aggressive behavior. Children may eventually experience "sports burnout" and
develop a lifelong avoidance of physical activity (Hellstedt, p. 60, 62).
In Hellstedt's opinion (p. 62), these negative outcomes of sports involvement
are caused by adults, particularly parents and coaches. Lip-service is paid to
sportsmanship and having fun, but rewards are reserved for winning. Often,
encouragement to pursue victory is accompanied by direct and indirect signals
that aggressive behavior is acceptable to achieve it. Hellstedt also suggests
that anxiety about winning impedes performance and makes players more
susceptible to injury. Physicians have noticed an increase in sports-related
injuries in children (Hellstedt, p. 59).
WHAT CAN COACHES AND PHYSICAL EDUCATORS DO TO CURB VIOLENCE IN
Physical educators and coaches are in a key position to lay the
groundwork for positive attitudes in sports. Guidelines for teaching children to
shun violent behavior in sports include:
(a) Put sports in perspective. Coaches should not emphasize winning at all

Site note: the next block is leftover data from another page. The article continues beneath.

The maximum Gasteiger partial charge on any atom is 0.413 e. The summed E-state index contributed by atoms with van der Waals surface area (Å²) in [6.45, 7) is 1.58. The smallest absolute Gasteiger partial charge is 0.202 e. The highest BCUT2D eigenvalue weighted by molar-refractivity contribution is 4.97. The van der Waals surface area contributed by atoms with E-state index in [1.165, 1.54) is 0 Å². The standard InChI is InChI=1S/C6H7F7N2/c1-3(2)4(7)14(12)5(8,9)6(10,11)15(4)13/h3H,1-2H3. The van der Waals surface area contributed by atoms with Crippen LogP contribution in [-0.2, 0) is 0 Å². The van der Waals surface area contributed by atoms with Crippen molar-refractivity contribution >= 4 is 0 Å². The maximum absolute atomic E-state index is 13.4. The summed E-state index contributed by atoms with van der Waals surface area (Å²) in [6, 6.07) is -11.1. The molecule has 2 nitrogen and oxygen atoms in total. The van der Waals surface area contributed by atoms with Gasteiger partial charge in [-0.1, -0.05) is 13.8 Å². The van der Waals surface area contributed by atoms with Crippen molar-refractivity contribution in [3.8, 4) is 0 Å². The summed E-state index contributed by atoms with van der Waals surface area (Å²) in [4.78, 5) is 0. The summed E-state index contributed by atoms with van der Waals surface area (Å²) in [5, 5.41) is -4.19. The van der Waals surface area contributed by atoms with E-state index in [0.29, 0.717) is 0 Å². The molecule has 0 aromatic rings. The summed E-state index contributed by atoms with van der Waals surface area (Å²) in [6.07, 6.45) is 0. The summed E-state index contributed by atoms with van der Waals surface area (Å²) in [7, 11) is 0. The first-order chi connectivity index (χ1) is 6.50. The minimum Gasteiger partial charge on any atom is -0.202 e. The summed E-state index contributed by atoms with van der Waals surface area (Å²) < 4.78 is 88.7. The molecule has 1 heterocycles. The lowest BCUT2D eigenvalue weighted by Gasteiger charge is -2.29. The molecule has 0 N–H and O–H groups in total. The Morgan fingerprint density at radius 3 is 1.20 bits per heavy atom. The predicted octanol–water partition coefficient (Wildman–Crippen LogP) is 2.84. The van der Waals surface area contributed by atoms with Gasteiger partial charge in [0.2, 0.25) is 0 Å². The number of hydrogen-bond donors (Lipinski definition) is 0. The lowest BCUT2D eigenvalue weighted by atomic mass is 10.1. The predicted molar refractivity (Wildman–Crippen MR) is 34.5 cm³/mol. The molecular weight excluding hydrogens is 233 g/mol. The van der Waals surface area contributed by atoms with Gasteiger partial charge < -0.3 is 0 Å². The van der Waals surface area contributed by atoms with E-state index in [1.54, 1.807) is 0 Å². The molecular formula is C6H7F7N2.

cost. Enjoyment and the development of individual skills should be the
objective. Coaches should be alert to and praise improvement. Athletic
performance should not be equated with personal worth (Coakley, p. 106). Players
should not be encouraged or allowed to play when injured or ill, as a
demonstration of stoic virtue.
(b) Stress participation. Hellstedt (p.70) cites studies which show that many
children 9-14 drop out of sports because they spend too much time on the bench
and not enough on the field. They perceive themselves as unsuccessful because
their level of performance doesn't earn them more playing time. A study of young
male athletes indicated that 90% would rather have an opportunity to play on a